Why Recent Elections Have Been Inconclusive – INEC Chair

Mahmood-YakubuChairman of the Independent National Electoral Commission (INEC) Prof. Mahmood Yakubu, yesterday explained why many elections conducted by the commission since he came on board are inconclusive.
He attributed the development to the fact that elections are getting better and votes are being made to count.
Mr. Yakubu added that the do-or-die mentality of politicians has compounded the issue because elections are now tightly fought, with slim margins of victory, unlike in the past when elections were won with landslide margins.
The INEC chair further explained that because of the tight results, cancellation of votes from polling units matter in determining who the winner would be, thereby making elections inconclusive on the first ballot.
Mahmood said INEC had discovered that all instances of inconclusive elections were in areas where political players unleashed violence and made the environment a danger zone for the commission’s staff and innocent voters.
He said in areas where elections were concluded on the first ballot, the Commission had no record of violence by political actors.
Mahmood spoke in Lagos yesterday at a parley with media executives.
He said: “There has been a revolution in our elections since 2015, particularly with the introduction of technology, but we haven’t come to grips with this reality. Elsewhere, it is normal to have this kind of (inconclusive) election. It is a requirement in democracy that votes must count, and people must ultimately determine who the winner is”.
Yakubu noted that Nigeria’s electoral law envisages that elections may be inconclusive, even in a presidential contest but added that the current provision of the law is impracticable if that happens.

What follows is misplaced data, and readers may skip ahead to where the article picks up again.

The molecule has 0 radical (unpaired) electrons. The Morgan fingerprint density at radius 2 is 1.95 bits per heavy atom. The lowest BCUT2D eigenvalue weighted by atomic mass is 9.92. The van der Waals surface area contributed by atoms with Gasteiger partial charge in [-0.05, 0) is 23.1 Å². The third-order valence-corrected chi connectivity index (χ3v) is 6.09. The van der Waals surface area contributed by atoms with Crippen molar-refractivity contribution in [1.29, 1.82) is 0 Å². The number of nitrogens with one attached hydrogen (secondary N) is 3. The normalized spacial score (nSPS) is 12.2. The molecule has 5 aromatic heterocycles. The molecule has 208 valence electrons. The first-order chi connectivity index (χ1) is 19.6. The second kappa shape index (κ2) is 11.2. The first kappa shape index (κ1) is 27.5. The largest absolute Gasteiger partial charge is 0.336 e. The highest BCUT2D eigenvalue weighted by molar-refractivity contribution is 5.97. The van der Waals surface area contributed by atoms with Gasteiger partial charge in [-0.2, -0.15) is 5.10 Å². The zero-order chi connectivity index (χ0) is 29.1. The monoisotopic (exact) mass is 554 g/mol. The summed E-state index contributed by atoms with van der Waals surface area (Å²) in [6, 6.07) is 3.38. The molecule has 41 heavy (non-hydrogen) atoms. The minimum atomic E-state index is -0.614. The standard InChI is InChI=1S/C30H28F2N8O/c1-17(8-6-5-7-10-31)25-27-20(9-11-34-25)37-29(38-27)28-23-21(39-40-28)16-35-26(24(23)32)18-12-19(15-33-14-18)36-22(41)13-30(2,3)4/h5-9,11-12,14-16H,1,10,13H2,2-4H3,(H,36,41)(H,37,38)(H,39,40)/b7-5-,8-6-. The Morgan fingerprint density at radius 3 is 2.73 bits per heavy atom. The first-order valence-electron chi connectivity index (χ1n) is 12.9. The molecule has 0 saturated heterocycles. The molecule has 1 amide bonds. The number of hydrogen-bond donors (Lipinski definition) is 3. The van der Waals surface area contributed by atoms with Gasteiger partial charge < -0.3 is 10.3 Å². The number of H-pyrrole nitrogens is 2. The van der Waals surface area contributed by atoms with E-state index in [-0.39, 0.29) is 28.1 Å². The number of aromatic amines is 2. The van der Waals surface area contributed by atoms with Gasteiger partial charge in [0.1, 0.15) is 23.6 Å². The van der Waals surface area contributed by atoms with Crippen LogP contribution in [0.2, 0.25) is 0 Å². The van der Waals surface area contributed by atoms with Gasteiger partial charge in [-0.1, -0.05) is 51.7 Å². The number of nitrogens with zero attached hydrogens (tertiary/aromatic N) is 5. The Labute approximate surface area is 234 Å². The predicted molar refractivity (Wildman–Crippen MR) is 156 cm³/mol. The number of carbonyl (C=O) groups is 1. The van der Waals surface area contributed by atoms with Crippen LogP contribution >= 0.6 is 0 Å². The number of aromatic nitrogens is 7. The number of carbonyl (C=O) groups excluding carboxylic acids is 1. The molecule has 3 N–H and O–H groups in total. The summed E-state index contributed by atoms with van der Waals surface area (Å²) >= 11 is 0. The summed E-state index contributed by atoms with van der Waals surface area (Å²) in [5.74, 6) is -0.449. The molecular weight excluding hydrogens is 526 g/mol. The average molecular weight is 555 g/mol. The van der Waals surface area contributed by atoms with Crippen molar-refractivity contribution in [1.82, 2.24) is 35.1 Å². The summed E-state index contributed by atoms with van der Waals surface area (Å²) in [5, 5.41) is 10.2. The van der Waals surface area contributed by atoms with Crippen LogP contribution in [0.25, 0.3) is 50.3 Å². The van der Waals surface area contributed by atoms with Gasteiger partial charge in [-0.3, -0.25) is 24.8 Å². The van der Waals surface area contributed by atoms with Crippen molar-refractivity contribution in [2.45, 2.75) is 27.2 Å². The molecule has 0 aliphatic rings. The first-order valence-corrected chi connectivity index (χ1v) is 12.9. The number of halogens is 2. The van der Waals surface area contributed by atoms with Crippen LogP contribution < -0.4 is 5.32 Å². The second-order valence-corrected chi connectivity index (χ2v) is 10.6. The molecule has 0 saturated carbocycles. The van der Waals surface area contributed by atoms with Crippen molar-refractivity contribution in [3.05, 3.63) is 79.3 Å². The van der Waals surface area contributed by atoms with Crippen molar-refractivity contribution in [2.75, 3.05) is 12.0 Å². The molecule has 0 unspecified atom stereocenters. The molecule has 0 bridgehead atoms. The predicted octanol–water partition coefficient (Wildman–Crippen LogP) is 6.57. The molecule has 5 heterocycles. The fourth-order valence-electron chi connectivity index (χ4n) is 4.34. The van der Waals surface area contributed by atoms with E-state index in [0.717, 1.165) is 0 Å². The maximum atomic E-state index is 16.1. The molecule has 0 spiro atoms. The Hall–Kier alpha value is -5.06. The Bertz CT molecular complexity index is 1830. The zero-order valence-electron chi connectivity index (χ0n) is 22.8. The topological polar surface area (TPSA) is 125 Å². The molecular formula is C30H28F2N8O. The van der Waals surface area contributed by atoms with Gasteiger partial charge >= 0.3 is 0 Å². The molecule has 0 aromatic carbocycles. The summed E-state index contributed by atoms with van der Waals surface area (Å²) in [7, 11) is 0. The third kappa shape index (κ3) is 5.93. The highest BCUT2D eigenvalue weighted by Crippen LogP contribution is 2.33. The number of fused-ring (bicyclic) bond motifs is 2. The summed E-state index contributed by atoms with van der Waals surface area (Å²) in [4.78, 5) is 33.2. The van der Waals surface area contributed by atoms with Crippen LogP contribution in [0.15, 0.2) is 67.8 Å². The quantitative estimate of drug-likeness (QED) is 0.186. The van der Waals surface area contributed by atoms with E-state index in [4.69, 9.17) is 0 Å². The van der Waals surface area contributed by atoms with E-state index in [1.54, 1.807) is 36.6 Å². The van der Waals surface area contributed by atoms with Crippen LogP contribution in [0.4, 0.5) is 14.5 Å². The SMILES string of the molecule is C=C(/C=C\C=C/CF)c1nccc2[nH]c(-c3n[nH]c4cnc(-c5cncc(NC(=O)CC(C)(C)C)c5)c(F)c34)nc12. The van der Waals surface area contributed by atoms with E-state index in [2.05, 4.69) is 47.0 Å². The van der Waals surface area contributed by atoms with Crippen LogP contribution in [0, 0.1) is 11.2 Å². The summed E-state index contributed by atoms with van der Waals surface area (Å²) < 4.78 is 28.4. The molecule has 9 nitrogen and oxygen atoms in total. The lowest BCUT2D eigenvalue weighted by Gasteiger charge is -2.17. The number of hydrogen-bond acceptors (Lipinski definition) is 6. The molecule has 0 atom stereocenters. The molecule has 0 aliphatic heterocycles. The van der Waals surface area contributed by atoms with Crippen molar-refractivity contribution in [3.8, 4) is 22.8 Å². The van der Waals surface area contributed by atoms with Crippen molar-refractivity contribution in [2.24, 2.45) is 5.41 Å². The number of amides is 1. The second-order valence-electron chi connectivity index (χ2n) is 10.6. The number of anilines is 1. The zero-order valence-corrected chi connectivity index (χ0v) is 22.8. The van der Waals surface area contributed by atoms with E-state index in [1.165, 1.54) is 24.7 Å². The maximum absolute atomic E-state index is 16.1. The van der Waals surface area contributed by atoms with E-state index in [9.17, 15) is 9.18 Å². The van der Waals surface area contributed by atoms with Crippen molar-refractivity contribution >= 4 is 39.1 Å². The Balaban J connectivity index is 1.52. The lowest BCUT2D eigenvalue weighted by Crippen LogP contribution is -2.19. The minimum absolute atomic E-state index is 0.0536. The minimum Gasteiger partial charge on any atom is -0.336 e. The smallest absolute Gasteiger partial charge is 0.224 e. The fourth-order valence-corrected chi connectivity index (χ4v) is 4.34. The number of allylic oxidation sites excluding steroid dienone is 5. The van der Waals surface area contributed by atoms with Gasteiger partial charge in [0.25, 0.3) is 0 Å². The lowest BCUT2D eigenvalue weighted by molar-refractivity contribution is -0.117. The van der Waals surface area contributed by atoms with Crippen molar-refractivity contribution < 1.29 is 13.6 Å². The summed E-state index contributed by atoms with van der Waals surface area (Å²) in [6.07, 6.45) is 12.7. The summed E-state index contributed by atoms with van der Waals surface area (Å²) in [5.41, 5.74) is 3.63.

“If a presidential election turns out inconclusive, it is envisaged under the Constitution. But it is near impossible to conduct a supplementary election between the two leading candidates within seven days as provided for by the law. As we speak, we have 120,000 polling units in Nigeria, spread nationwide. We have to print the ballot paper, deliver the ballots to all the states and all the polling units, and mobilise the staff to conduct the elections. It is impossible to do that within seven days. Thank God it has never happened. But the fact is that it is envisaged under the law, and that means it may actually happen”, he said.
Prof. Mahmood also expressed curiosity that INEC under his watch has been accused of dereliction of some sorts following the recent spate of inconclusive elections.
“In the discussions that I have listened to and what I have read so far, I have not heard anyone accuse the Commission of declaring elections inconclusive outside the provisions of the law – especially Sections 26 and 53 of the Electoral Act”.
The INEC chief added: “That is the context that we should put the inconclusive elections. In 2011, the governorship election in Imo State was inconclusive because of votes outstanding in four local governments. In 2015, we had inconclusive elections again in Imo, Abia and Taraba states. The results were declared after supplementary elections were conducted. In-between 2011 and 2015, we had an inconclusive election in 2013 in Anambra State. So, this trend is backed up both by legal provisions and our experience”.